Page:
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It took some doing, but Ducommun is among the few companies able to recently acquire a five-year line of credit with decent terms.
Sarah Johnson, CFO.com | US
July 2, 2009
Joseph Bellino, CFO of Ducommun Inc., has a new, rare prize he can use to show customers and suppliers that aerospace-parts maker is on solid ground, an envious position to be in during this recession. A recently signed deal with five banks for a five-year, $120 million unsecured credit line shows "that we're going to be around to ship products," he says.
Six months after beginning the process of lining up the funds — which included establishing three new banking relationships — Bellino notes that the agreement took twice the time it would have during better market conditions. "We feel this was almost a watershed event, to be able to do this during these difficult economic times," he tells CFO.com.
Moreover, he's one of the few finance chiefs able to feel they've gotten a decent deal from lenders. Used to give companies a liquidity cushion, revolving lines of credit are harder to come by these days — and the few deals that are getting signed are smaller, with shorter maturities and higher interest rates. Bellino was able to up his existing revolver by $45 million, not post any collateral against it, and keep it to five years. More typical are banks demanding secured revolvers that will last only one to three years, he says.
To be sure, Bellino had some challenges in getting the deal signed. He will be paying a higher interest rate, and he noted that he realized early in the process that "the pendulum had swung" in lenders' favor compared to earlier this decade, when borrowers had the upper hand and credit was much easier to come by.
In the first half of 2009, banks issued $163 billion in new revolving lines of credit, down from $292 billion in the first half of 2008, according to new data from Reuters Loan Pricing Corp. Total issuance for 2008 was $455 billion, while in the prior three years it had exceeded $1 trillion.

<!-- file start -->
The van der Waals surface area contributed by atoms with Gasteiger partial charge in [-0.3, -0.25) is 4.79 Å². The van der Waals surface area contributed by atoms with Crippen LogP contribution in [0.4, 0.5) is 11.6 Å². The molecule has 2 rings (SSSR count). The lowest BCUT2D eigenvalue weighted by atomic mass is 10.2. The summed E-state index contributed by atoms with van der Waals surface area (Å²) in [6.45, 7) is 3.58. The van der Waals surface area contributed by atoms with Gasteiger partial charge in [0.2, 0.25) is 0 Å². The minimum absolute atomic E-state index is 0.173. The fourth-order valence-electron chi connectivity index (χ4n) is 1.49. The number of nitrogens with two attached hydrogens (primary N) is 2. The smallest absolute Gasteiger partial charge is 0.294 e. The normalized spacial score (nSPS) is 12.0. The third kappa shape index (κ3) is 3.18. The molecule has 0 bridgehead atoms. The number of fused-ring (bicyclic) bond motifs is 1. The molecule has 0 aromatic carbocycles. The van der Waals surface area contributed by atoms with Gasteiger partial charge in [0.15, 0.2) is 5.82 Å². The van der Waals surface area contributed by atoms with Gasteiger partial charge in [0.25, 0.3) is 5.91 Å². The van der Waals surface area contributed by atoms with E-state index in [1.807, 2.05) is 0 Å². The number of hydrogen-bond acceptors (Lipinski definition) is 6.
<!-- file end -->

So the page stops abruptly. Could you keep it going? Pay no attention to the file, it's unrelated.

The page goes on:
Having a revolver is critical to compensate for the cyclical business of Ducommun, which makes components for commercial and military airplanes and generates cash during only half of the year. The company will use the revolver, which replaces a $75 million line that would have matured next April, to finance its working capital during the first half of the year.
The credit may also be used for acquisitions. Past December, the company drew down about $10.5 million to help with a $45 million acquisition of DynaBil Industries. Most of the deal was funded with cash.
For the new revolver, the company will be paying 250 basis points over LIBOR, rather than 175 under the previous deal. Totaling all the costs of borrowing over the life of the loan, Ducommon will be paying about 4% for the line of the credit, "which we think is very attractive," Bellino says.
He says his company bucked the trend of poor deals from lenders because of Ducommun's reputation, low debt levels, and focus on creating a win-win arrangement. The company looked at the deal as a way to forge new business relationships and considered how its potential lenders could benefit from working with the manufacturer, Bellino says. Bank of America is the lead bank in the revolver, which also includes support from Wells Fargo, Union Bank, U.S. Bank, and Northern Trust.
Ducommun was successful in convincing the lenders that it may be a good customer in the future for their more profitable, ancillary products, such as 401(k) services, treasury management, and corporate purchase cards. Ducommun has promised to first consider the five banks the next time it needs those types of services. Indeed, Bellino said the company convinced the banks that it views them as not just lenders but also service provider. "It's a formula that works well," he says.
In addition, Bellino says, his company was up-front and ready to freely offer up financial information at every banker's demand. The lenders want to know how much cash flow their investment in Ducommun could produce, and Bellino advocated giving them as much information as he could to quell that uncertainty.
"When senior credit managers asked for additional information, we were focused on responding quickly, not defensively," he says. "Their job is to find out where the challenges are and where the problems are. We provided the information openly and objectively. I think it makes an impression. If a company responds quickly, [the banks] know they can count on them to give timely information."